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Tuftonboro selectmen review plans for Lang Pond Road upgrade

WOLFEBORO PUBLIC WORKS DIRECTOR DAVE FORD (right) showed Tuftonboro selectmen Carolyn Sundquist and Lloyd Wood plans for the Lang Pond Road upgrade, a joint venture between the two towns scheduled to begin soon, at the April 23 selectmen's meeting. (Elissa Paquette photo) (click for larger version)
April 26, 2012
TUFTONBORO — At Tuftonboro selectmen's April 23 meeting Wolfeboro Public Works Director Dave Ford spread plans out on the table for the upgrade of both Wolfeboro and Tuftonboro sections of Lang Pond Road, which he said will begin in a few weeks. The upgrades to the road, which are part of the Mirror Lake Protective Association's watershed management plan, are intended to improve drainage and diminish storm runoff into the lake. The Wolfeboro section is 320 feet long; the Tuftonboro section is 154 feet long.

Tuftonboro Selectman Carolyn Sundquist singled out the Tuftonboro Association and the Agricultural Commission for their two town-wide events on Saturday, April 21.

Numerous residents showed up to pick up trash bags from Lee White, coordinator of the roadside trash collection, and yard sales took place in the parking lot of the town offices and throughout town in a recycling and environmental awareness effort organized by the Agricultural Commission, co-chaired by Tony Lyons and Annette Cram.

Sundquist reported that plans for the new fire/safety facility are close to finalization following a recent meeting with the architect, construction manager and a civil engineer.

Mechanical, plumbing, electrical issues will be discussed at the next meeting.

Bill Marcussen brought in information for the building committee to consider on the NH Pay for Performance Program, which addresses the energy efficiency needs of the commercial, industrial and municipal government sectors. The program is implemented through a network of qualified program partners who develop comprehensive energy efficiency work scopes, oversee the installation, and verify that the installation will achieve the estimated energy performance.

Marcussen asked if some meetings could be offered in the evening to allow residents who work during the day to attend. Sundquist and Selectman Lloyd Wood both said they would see if that could be arranged. (Chairman Dan Duffy was not in attendance.)

Ford's department is in charge of the project, and Tuftonboro will pay for its share, estimated at $17,125.

Steve Wingate, who represents Tuftonboro at Lake Region Planning Commission meetings, reported on the topic of transportation planning, including not only the state of the Scenic Byway and Routes 171, 109A and 109, but also the development of bicycle and pedestrian pathways.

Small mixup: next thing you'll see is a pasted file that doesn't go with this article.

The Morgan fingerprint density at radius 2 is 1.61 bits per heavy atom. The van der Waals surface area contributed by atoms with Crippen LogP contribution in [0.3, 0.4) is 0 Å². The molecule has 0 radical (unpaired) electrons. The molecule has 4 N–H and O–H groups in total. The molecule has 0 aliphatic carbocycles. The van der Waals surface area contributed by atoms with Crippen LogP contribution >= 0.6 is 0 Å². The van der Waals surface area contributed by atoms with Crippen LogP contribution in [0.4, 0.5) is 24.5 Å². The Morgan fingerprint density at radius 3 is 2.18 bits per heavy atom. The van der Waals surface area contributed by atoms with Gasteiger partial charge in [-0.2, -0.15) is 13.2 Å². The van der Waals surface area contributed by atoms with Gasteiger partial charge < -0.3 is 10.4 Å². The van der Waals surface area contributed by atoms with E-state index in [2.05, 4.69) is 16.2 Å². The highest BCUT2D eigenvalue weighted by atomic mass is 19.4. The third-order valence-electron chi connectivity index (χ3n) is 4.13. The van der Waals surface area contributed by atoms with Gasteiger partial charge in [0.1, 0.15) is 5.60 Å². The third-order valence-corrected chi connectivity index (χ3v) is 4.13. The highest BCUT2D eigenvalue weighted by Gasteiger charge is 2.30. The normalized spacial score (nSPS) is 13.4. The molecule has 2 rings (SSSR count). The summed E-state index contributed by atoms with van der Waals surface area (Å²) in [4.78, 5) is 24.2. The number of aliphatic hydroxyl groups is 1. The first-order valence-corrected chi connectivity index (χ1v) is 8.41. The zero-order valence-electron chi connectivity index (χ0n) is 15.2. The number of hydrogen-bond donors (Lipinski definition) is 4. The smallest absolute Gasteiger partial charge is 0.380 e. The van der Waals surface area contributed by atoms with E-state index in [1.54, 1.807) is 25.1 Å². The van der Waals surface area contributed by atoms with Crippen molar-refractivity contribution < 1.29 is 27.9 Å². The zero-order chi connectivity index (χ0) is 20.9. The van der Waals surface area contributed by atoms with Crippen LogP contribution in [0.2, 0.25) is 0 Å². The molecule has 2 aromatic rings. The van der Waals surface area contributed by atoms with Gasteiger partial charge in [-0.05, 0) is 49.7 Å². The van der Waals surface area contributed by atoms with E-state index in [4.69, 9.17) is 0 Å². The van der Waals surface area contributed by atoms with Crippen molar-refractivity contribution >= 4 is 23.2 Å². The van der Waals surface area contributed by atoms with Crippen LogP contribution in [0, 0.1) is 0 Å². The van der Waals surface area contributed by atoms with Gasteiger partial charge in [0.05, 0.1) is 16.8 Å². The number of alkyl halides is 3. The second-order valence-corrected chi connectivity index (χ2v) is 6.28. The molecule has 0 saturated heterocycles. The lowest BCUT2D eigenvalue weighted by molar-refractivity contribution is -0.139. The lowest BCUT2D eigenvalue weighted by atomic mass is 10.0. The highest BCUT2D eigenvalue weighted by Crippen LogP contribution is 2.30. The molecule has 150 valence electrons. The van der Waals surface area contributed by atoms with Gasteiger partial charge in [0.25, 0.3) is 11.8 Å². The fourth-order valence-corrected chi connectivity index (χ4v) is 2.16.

Ford, also a Tuftonboro resident, commented that it is important to become knowledgeable about the planning efforts and take part in discussions, for the process of inclusion in road improvement projects is very competitive. Wingate said that Tuftonboro has an economic stake in transportation planning, for roads in bad shape deter tourists.

Lloyd Wood volunteered to attend the next meeting, which Wingate is unable to attend.


FEMA flood insurance rate maps are on their way. It's important for the information to be correct, so the board asks that residents come in to see them and discuss any necessary changes with Code Officer Jack Parsons.

The Tuftonboro Police Department is holding a Drug Take Back Day on Saturday, April 28, from 10 a.m. to 2 p.m. at the transfer station. Prescription drugs and over the counter medications will be accepted – no questions asked.

The board accepted the nomination of Bill Stockman to the Conservation Commission as an alternate. Wood, the board's liason to the Commission, reported that the legal documentation for the Great Meadows Conservation Easement is ready for review. The Commission is collecting estimates for surveying, and Rick van der Poll has been chosen to complete the baseline documentation. The town garage will not be included in the easement.

Sundquist said that she sent an email to Time Warner to set up a ride around the area, but the ball is in the lawyer's court regarding the next move in cable television negotiations. The contract extension has passed.

The Parks and Recreation Commission invites residents to a town picnic on Sept. 9 at the 19 Mile Beach Pavilion from 1 to 4 p.m.

Public Input

John Simms suggested that the town seek advice from Town Counsel on whether Tuftonboro should become involved peripherally in Wolfeboro's suit against the Wright Pierce engineering firm, designer of the faulty Rapid Infiltration Basin system. He questioned whether Tuftonboro needs to protect itself against any damages either present or in the future.

He also asked if the selectmen would consider offering receipts for goods donated to the swap shop at the transfer station. They were amenable to that suggestion.

A selectmen's work session is set for 2 p.m. on Friday, April 27, at the town offices. The next regular meeting is scheduled for Monday, May 7, at 7 p.m., at the town offices. The public is welcome.

Martin Lord & Osman
Brewster Academy
Varney Smith
Brewster Academy
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